It is because people like you love and care for Haiti, and specifically Haitian women, that we have been able to develop and grow the Prenatal Program over the last six years.  We do not get a chance to write personal thank you notes very often, but we feel more personal gratitude for your love and support than we can easily share.  Love and encouragement and support helps to empower a woman to breastfeed, bond with, love, and raise her child.  Our programs are highly relational and focus on education. Our hope and desire is to support Haitian families remaining together. To each and every person that gives, prays, supports, loves, spreads the word and does this with us - THANK YOU.

The partnership of people that vote with their dollars on the importance of love, on the importance of respect, and on the importance of quality Prenatal care and Maternal Health is crucial to everything we do at Heartline.

Sunday, July 7, 2013

in expectation

As we go about our full and unpredictable daily lives, as we are alerted to injustice, as we seek to tell the truth no matter how inconvenient or uncomfortable, or unpopular it may be, as we do our best to love each other and others well while preparing for the next big transition for our family, the following words resonate deeply ...



"Our life is a short time in expectation, a time in which sadness and joy kiss each other at every moment. There is a quality of sadness that pervades all the moments of our lives. It seems that there is no such thing as a clear-cut pure joy, but that even in the most happy moments of our existence we sense a tinge of sadness.

In every satisfaction, there is an awareness of limitations. In every success, there is the fear of jealousy. Behind every smile, there is a tear. In every embrace, there is loneliness. In every friendship, distance. And in all forms of light, there is the knowledge of surrounding darkness...





But this intimate experience, in which every bit of life is touched by a bit of death, can point us beyond the limits of our existence. It can do so by making us look forward in expectation to the day when our hearts will be filled with perfect joy, a joy that no one shall take away from us."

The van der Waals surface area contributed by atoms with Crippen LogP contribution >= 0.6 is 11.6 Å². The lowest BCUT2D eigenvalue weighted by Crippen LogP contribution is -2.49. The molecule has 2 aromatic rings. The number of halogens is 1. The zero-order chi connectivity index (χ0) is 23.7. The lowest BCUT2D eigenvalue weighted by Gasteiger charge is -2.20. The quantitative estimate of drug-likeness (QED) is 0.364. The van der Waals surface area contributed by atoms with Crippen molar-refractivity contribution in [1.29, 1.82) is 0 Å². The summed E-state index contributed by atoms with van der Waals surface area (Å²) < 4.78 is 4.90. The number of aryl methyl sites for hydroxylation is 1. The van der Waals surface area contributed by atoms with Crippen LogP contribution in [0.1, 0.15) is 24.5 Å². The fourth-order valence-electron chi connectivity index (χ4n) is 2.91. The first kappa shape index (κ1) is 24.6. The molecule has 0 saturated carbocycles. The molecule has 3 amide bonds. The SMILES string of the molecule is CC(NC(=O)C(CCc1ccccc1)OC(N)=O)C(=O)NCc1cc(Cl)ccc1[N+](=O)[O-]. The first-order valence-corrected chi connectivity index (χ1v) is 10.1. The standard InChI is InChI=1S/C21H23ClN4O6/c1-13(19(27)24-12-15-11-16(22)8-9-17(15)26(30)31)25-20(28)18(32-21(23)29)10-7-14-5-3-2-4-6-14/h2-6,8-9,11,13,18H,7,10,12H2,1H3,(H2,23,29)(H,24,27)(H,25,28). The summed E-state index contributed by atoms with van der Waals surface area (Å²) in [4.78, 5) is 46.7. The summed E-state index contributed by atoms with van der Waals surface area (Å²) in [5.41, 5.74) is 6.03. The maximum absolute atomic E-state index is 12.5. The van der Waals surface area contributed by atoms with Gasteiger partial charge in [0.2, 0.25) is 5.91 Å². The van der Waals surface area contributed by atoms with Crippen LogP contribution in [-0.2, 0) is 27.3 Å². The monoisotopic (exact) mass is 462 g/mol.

Henri J.M. Nouwen
Making All Things New:An Invitation to the Spiritual Life
(posted in 2011 too)

Tuesday, July 2, 2013

advertising for two kids ...


PAIGE has a beautiful ABC photography/children's book for sale.  FIND IT HERE and do some other shopping at Haitian Creations while you're there! The strong and hard-working women creating the beautiful hand-made products thank you in advance for shopping.

ISAAC is writing daily at www.askisaacanything.blogspot.com ~ ask him anything!

(i meant advertising ON THEIR BEHALF ... you understood that, yes?)

Monday, July 1, 2013

Links & Love


Monthly contribution at A Life Overseas went up today ... An edited and up-cycled post, shared again in hopes of setting the awkward free. 

Saturday, WHILE getting a haircut from me, Noah said, 
"I can't wait till we go to one of those stores of haircuts in America. 

You know those stores? 

It is like a place where you sit there and they wash and cut your hair for you all nice."  

Kids are great, aren't they?


Mamoune & 8lb 3oz son
Maternity Center Updates:
Mamoune and Guermose both had big baby boys at Heartline Maternity Center in the last several days. Edithe and Katiana both had to be transported due to stressed out babies in very unique positions in the last 36 hours. While we are SO grateful for the option of a C-Section, needing to transport is a bummer. We feel disappointed when we have to pass off a woman after she has invested so much and worked so hard. Both Edithe and Katiana will likely be released 36 to 48 hours post C-Section and will come to postpartum care at Heartline for a little TLC. When we have more news from them, we will share on the Heartline Maternity Center Facebook page. Thanks to each of you that support the ladies with your prayers.

A great nurse midwife named Shelly is here teaching, serving, and acting as a preceptor. She grew up in Africa and has amazing and exciting stories of pet monkeys and leopards eating her dogs. Our boys have found a friend. Our crazy June of 10 babies due didn't seem nearly as insane as we thought it might.  If you would like to pray for ladies due in July, click here.